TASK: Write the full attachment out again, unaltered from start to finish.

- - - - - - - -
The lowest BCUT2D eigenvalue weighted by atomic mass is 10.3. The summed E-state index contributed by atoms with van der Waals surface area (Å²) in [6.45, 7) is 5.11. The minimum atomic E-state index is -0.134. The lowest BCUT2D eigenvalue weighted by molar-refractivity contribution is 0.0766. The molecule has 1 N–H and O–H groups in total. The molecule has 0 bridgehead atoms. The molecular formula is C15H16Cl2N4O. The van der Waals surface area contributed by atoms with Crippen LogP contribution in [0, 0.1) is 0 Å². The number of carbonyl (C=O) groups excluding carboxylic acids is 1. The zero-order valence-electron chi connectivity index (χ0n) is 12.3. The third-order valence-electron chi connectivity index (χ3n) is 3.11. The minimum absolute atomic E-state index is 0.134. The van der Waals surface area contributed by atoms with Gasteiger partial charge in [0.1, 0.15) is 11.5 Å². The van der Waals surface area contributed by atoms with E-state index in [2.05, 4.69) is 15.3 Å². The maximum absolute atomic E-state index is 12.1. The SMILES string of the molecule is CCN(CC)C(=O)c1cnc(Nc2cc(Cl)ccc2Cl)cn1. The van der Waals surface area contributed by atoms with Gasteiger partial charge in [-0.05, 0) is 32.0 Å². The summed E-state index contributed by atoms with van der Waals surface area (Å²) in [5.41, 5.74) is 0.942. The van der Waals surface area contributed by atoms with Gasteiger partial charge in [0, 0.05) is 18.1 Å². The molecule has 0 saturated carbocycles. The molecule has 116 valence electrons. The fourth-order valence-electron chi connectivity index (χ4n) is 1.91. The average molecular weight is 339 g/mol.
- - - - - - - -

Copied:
The lowest BCUT2D eigenvalue weighted by atomic mass is 10.3. The summed E-state index contributed by atoms with van der Waals surface area (Å²) in [6.45, 7) is 5.11. The minimum atomic E-state index is -0.134. The lowest BCUT2D eigenvalue weighted by molar-refractivity contribution is 0.0766. The molecule has 1 N–H and O–H groups in total. The molecule has 0 bridgehead atoms. The molecular formula is C15H16Cl2N4O. The van der Waals surface area contributed by atoms with Crippen LogP contribution in [0, 0.1) is 0 Å². The number of carbonyl (C=O) groups excluding carboxylic acids is 1. The zero-order valence-electron chi connectivity index (χ0n) is 12.3. The third-order valence-electron chi connectivity index (χ3n) is 3.11. The minimum absolute atomic E-state index is 0.134. The van der Waals surface area contributed by atoms with Gasteiger partial charge in [0.1, 0.15) is 11.5 Å². The van der Waals surface area contributed by atoms with E-state index in [2.05, 4.69) is 15.3 Å². The maximum absolute atomic E-state index is 12.1. The SMILES string of the molecule is CCN(CC)C(=O)c1cnc(Nc2cc(Cl)ccc2Cl)cn1. The van der Waals surface area contributed by atoms with Gasteiger partial charge in [-0.05, 0) is 32.0 Å². The summed E-state index contributed by atoms with van der Waals surface area (Å²) in [5.41, 5.74) is 0.942. The van der Waals surface area contributed by atoms with Gasteiger partial charge in [0, 0.05) is 18.1 Å². The molecule has 0 saturated carbocycles. The molecule has 116 valence electrons. The fourth-order valence-electron chi connectivity index (χ4n) is 1.91. The average molecular weight is 339 g/mol.